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Credit Education > Debt Management Help > Getting into Trouble with Debt Negotiating Companies

Getting into Trouble with Debt Negotiating Companies

By Janet Lacey
Published: Sunday, December 27th, 2009

Debt negotiation may sound the same with debt settlement, but these two concepts of managing debt are entirely different. Settling a debt in the general sense is the effort of the borrower to make his or her creditor to accept a lower payment schedule because the borrower will not be able to pay the debt otherwise. Debt settlement assures the creditors that payments will still be made above the principal borrowed money however lower than the first agreed value. On the other hand, debt negotiation is one of the debt strategies that are continually consulted to supposedly professional companies of the trade. In reality, debt negotiation just like debt settlement can be done by the borrower herself or himself.

Managing debt through debt negotiation companies would mean that the borrower will allow this company to negotiate his or her debts through a trust account. Debt negotiating companies are legal business entities, but not licensed financial entities from the Federal Reserve. These companies are more like brokers of debts. While brokering they are also profit oriented companies that see clients as their means of making profits. They are not bad companies or illegal companies, they are just like any other companies that sell goods and offer services.

The trust account that is set up by the debt negotiating company for a specific borrower by theory will save money until the borrower’s debt is paid off. The company is negotiating the debt of the borrower by asking the borrower to put some money in the trust fund account that they have made for the borrower. Negotiating companies do not charge interest rates on the time duration that they are negotiating for the borrower, but they are charging administrative fees for their services. Due to these companies, managing debt has been taken into a new field of professionalism and servicing.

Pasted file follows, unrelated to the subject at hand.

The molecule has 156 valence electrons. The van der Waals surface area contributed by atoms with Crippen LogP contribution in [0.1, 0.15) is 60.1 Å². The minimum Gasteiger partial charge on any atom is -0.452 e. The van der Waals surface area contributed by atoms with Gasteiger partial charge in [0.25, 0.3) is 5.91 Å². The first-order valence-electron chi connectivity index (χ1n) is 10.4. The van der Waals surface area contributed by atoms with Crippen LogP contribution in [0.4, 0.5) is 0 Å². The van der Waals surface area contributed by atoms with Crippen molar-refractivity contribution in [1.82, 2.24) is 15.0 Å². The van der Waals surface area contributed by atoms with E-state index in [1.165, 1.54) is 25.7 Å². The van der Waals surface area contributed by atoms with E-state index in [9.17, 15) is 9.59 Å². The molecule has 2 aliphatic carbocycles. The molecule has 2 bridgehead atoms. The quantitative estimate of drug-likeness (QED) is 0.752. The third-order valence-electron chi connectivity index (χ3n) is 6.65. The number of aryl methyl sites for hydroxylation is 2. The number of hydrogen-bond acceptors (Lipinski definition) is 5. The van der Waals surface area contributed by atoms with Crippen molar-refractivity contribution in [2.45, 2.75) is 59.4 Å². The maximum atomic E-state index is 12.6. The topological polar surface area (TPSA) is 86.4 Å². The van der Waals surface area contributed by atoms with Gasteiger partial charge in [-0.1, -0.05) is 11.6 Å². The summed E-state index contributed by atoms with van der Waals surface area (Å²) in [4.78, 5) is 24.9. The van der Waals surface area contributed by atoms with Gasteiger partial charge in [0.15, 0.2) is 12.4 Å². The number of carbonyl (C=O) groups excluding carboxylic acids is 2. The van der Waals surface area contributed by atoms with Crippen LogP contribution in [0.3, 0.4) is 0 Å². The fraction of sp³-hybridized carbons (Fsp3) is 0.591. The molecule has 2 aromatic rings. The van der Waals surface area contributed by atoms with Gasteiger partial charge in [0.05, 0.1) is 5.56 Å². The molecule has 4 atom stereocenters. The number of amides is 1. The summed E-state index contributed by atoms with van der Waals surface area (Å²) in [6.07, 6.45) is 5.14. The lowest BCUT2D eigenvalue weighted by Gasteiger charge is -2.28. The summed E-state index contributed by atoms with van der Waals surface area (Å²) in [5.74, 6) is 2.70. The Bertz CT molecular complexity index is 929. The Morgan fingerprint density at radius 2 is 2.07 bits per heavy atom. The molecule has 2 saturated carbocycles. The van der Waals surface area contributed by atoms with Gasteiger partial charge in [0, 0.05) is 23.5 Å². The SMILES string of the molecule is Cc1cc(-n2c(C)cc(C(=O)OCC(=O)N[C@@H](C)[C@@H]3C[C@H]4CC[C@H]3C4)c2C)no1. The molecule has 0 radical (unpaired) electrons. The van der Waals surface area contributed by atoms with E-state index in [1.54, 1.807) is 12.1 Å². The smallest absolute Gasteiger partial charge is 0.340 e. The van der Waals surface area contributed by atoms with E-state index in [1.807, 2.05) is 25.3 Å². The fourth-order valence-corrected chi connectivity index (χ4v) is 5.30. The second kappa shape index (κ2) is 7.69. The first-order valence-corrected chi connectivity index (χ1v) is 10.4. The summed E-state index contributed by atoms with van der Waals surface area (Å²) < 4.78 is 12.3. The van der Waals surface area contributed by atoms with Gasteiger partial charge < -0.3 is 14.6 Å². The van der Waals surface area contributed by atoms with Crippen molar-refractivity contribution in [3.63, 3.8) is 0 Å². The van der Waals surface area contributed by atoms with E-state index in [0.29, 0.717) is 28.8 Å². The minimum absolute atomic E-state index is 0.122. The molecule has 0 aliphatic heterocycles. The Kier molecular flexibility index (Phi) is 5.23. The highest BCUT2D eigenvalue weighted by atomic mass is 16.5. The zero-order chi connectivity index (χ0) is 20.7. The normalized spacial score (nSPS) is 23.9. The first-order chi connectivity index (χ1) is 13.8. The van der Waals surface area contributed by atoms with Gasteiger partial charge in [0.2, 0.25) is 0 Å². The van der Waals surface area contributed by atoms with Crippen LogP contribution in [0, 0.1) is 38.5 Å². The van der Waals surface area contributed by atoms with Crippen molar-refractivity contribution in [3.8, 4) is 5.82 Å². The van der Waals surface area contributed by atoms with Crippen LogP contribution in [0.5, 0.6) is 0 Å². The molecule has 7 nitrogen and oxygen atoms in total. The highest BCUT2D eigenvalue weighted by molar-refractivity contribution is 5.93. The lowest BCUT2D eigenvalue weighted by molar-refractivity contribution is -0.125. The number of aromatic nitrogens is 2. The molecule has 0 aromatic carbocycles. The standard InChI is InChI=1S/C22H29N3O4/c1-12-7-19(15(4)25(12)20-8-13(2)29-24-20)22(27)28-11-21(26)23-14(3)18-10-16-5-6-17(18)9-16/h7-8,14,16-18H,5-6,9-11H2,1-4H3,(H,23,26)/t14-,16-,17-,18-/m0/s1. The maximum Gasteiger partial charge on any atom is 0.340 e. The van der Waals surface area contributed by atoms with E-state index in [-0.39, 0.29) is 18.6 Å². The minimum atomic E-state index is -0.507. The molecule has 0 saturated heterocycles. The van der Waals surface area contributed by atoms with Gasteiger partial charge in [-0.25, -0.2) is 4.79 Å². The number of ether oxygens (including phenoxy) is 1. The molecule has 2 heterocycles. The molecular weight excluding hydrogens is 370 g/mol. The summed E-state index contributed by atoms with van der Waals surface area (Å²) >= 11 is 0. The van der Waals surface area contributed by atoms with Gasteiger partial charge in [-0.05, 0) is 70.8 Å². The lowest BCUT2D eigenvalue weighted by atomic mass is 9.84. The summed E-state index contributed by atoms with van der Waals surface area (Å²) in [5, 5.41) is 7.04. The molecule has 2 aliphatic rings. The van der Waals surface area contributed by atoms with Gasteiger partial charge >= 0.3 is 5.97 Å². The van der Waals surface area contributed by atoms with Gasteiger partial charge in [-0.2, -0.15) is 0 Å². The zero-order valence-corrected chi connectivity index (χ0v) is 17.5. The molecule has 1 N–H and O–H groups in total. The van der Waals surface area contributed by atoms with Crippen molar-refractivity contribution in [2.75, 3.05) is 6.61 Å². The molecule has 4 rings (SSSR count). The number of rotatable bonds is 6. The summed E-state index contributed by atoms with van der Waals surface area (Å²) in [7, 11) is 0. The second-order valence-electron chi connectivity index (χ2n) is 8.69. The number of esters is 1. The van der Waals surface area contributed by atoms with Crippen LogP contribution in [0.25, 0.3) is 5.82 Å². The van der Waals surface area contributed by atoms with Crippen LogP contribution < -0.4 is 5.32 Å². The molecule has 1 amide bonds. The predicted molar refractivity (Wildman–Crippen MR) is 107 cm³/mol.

Unfortunately, even if the concept of debt negotiation is good and knowing that there are existing debt negotiating companies is better there are downsides in this business that would still need polishing. There are two major downsides of this strategy on managing debt- expensive fees and lack of accountability. These companies generally downplay borrowers by not letting the borrower’s creditor know that the company is negotiating the debt of the borrower. This simply implies that the creditor is unaware and has not approved the debt negotiation in the first place.

Many borrowers think that while saving up to pay their debt, these companies on the other hand are talking with their creditors. The sad truth is no. There are even cases where the borrower is sued by his credit card company because of nonpayment status. Even if the borrower claim that he has been saving up through a debt negotiating company to pay up the debt, the debt negotiating company does not take accountability for such legal dilemma. Adding up to the problem of accountability is expensive administrative fees. Managing debt through these companies if unchecked by the borrower can even charge higher for admin fees as compared to the interest rate of the original debt.

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